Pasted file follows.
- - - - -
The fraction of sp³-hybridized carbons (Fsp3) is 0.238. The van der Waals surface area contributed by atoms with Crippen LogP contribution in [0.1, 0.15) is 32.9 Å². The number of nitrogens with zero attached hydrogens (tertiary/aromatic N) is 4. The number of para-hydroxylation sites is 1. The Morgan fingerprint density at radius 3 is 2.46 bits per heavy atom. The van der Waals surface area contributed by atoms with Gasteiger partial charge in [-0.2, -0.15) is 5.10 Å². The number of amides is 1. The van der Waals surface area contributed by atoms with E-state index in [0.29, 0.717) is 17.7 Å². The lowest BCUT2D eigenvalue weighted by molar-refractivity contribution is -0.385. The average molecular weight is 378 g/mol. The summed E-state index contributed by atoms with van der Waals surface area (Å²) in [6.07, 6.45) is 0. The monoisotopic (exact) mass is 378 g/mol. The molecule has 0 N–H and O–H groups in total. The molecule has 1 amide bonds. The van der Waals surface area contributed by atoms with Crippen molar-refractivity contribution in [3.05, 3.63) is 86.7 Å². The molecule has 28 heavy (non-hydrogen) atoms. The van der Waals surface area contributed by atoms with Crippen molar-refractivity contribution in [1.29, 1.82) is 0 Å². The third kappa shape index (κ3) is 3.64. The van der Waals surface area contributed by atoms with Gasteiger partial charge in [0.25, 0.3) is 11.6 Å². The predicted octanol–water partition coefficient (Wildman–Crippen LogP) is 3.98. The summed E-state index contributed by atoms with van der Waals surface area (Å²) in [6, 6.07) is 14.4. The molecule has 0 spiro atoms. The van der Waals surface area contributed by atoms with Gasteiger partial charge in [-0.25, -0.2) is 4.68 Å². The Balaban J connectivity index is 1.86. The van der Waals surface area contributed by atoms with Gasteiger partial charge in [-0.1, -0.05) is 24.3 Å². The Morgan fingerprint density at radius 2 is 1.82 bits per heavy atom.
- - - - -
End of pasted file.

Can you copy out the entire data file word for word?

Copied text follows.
The fraction of sp³-hybridized carbons (Fsp3) is 0.238. The van der Waals surface area contributed by atoms with Crippen LogP contribution in [0.1, 0.15) is 32.9 Å². The number of nitrogens with zero attached hydrogens (tertiary/aromatic N) is 4. The number of para-hydroxylation sites is 1. The Morgan fingerprint density at radius 3 is 2.46 bits per heavy atom. The van der Waals surface area contributed by atoms with Gasteiger partial charge in [-0.2, -0.15) is 5.10 Å². The number of amides is 1. The van der Waals surface area contributed by atoms with E-state index in [0.29, 0.717) is 17.7 Å². The lowest BCUT2D eigenvalue weighted by molar-refractivity contribution is -0.385. The average molecular weight is 378 g/mol. The summed E-state index contributed by atoms with van der Waals surface area (Å²) in [6.07, 6.45) is 0. The monoisotopic (exact) mass is 378 g/mol. The molecule has 0 N–H and O–H groups in total. The molecule has 1 amide bonds. The van der Waals surface area contributed by atoms with Crippen molar-refractivity contribution in [3.05, 3.63) is 86.7 Å². The molecule has 28 heavy (non-hydrogen) atoms. The van der Waals surface area contributed by atoms with Crippen molar-refractivity contribution in [1.29, 1.82) is 0 Å². The third kappa shape index (κ3) is 3.64. The van der Waals surface area contributed by atoms with Gasteiger partial charge in [0.25, 0.3) is 11.6 Å². The predicted octanol–water partition coefficient (Wildman–Crippen LogP) is 3.98. The summed E-state index contributed by atoms with van der Waals surface area (Å²) in [6, 6.07) is 14.4. The molecule has 0 spiro atoms. The van der Waals surface area contributed by atoms with Gasteiger partial charge in [-0.25, -0.2) is 4.68 Å². The Balaban J connectivity index is 1.86. The van der Waals surface area contributed by atoms with Gasteiger partial charge in [-0.1, -0.05) is 24.3 Å². The Morgan fingerprint density at radius 2 is 1.82 bits per heavy atom.